Can exercise harm the baby?
There is no evidence that moderate exercise has any harmful effects on the unborn baby, or that it increases the risk of miscarriage, preterm labor or birth defects in a normal pregnancy.
In the past, there were few good studies on the effects of exercise on the baby. Providers had theoretical concerns that exercise could trigger preterm labor because it increases the levels of hormones that may stimulate uterine contractions. Recent studies have provided reassurance that exercise does not increase the risk for preterm labor in low-risk pregnancies.
Providers also were concerned that regular exercise could slow fetal growth because during exercise, blood tends to be diverted to the exercising muscles and, possibly, away from the uterus. Most studies have found that exercise has no effect on birthweight, and a few studies suggest that moderate exercise may actually increase birthweight. Recent studies have found that moderate exercise in early pregnancy improves growth of the placenta. The placenta supplies the baby with oxygen and nutrients, possibly contributing to an increase in birthweight.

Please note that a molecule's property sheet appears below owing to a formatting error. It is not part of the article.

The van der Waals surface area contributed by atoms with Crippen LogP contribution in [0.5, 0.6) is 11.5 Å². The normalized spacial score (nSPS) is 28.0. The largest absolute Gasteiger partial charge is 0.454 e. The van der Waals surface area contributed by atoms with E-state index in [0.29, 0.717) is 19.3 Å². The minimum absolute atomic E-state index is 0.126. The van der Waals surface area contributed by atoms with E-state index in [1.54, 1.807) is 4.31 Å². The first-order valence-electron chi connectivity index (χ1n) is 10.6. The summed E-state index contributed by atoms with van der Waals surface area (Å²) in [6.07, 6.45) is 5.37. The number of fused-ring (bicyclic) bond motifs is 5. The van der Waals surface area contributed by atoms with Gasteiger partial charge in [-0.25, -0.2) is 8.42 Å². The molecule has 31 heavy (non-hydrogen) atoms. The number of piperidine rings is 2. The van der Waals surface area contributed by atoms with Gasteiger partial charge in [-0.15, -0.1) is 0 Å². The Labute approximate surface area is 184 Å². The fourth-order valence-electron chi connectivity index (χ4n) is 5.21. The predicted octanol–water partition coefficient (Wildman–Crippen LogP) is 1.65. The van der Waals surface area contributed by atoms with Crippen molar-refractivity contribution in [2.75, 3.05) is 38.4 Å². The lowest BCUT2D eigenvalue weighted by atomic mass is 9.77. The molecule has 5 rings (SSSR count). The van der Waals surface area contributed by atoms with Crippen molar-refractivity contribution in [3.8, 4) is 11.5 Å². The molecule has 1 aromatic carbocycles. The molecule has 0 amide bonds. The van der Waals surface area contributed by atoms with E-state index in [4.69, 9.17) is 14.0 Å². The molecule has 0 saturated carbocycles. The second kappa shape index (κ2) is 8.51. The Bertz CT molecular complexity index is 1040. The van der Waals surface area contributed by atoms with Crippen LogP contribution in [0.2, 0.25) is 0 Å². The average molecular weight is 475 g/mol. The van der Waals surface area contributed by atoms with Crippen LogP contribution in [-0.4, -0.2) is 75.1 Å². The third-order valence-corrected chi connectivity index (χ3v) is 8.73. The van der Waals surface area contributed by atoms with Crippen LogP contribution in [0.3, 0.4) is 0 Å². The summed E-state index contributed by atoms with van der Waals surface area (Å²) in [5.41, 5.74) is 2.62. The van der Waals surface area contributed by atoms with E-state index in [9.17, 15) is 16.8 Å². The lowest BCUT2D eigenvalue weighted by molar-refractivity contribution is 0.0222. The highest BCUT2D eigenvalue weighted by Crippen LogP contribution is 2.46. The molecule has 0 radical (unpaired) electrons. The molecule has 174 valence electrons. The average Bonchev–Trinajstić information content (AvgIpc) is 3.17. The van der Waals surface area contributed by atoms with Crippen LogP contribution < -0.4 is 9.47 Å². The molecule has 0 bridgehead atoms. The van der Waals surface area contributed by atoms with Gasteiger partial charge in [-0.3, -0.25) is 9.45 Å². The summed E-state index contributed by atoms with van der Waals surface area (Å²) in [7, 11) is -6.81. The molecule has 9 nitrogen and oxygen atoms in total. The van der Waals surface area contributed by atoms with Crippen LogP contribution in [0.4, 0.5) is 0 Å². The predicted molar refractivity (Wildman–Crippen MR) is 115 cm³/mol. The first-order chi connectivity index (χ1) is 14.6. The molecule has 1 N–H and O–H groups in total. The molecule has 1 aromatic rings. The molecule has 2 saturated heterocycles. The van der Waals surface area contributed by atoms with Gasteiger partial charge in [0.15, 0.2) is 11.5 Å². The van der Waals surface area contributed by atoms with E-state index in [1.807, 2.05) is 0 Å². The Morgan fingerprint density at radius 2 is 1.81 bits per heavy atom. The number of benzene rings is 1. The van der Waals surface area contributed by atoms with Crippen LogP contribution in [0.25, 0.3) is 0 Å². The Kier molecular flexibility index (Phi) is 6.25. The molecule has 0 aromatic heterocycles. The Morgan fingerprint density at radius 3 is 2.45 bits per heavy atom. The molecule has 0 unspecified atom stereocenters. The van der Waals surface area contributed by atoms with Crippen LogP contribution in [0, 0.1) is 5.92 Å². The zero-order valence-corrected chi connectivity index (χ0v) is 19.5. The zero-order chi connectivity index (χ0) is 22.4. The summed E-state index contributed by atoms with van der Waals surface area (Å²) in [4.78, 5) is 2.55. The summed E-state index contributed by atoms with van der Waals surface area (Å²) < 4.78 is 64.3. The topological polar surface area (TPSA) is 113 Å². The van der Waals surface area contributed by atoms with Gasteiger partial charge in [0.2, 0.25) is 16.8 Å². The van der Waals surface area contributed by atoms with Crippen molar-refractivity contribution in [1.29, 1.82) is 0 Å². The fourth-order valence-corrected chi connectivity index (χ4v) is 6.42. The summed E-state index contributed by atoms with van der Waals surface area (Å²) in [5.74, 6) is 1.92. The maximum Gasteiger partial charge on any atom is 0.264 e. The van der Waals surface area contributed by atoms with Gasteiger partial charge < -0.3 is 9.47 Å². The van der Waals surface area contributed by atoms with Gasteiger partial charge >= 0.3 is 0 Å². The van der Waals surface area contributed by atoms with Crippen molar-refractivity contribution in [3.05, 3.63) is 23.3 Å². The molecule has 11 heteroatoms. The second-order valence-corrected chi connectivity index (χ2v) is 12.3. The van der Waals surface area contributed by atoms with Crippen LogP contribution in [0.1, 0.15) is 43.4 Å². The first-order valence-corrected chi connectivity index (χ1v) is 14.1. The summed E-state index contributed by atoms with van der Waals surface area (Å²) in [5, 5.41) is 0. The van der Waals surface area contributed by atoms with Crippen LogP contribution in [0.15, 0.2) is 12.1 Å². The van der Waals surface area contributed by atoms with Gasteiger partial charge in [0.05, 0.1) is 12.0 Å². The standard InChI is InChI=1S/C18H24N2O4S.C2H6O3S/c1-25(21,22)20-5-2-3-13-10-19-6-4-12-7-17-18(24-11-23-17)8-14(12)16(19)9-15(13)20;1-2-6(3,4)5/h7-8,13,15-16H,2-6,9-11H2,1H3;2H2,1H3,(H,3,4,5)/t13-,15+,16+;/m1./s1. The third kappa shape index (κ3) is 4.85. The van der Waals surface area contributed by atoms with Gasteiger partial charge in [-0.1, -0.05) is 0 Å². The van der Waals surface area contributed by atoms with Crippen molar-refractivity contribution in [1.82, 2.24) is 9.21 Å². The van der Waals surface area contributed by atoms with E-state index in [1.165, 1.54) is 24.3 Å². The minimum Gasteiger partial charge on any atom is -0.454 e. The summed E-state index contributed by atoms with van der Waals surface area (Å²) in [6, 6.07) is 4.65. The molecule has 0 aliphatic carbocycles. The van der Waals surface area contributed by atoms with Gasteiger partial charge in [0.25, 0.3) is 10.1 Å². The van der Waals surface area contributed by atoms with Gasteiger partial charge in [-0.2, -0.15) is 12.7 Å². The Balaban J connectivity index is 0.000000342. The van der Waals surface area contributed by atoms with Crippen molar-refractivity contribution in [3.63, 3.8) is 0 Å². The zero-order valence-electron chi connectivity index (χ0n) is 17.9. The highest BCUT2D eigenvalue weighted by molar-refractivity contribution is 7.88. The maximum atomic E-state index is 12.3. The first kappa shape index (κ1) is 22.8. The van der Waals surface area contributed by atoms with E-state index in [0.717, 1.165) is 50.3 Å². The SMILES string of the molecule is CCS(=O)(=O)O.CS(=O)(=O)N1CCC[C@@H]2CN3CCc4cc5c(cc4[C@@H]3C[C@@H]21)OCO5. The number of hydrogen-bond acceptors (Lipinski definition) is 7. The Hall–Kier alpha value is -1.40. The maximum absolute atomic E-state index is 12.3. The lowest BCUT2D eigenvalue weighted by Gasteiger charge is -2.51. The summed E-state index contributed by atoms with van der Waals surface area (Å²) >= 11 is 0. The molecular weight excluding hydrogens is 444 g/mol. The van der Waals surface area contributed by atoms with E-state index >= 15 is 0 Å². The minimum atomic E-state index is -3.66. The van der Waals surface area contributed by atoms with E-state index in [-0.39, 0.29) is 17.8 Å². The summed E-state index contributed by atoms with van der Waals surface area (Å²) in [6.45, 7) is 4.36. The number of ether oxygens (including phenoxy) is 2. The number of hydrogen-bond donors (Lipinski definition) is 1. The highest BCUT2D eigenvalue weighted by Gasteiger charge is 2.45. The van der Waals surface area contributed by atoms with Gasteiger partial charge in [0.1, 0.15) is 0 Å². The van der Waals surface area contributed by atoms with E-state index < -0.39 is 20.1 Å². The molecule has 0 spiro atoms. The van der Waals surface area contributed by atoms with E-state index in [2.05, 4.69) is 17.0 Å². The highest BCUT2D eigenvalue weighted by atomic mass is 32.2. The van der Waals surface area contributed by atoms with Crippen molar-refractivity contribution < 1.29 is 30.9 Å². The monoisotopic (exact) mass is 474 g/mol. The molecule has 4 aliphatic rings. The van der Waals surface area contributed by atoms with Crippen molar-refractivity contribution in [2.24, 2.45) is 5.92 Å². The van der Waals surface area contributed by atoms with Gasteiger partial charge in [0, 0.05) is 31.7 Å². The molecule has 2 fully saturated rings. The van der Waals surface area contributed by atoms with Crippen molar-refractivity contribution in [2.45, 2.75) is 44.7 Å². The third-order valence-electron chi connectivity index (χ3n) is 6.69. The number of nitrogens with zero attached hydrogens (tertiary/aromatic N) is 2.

Studies suggest that strenuous exercise, when continued through the third trimester of pregnancy, may slightly reduce birthweight. It does not, however, appear to increase a woman’s risk for having a low-birthweight baby (less than 5½ pounds). The weight difference appears to be mainly in body fat, and the babies remain in the normal range for weight.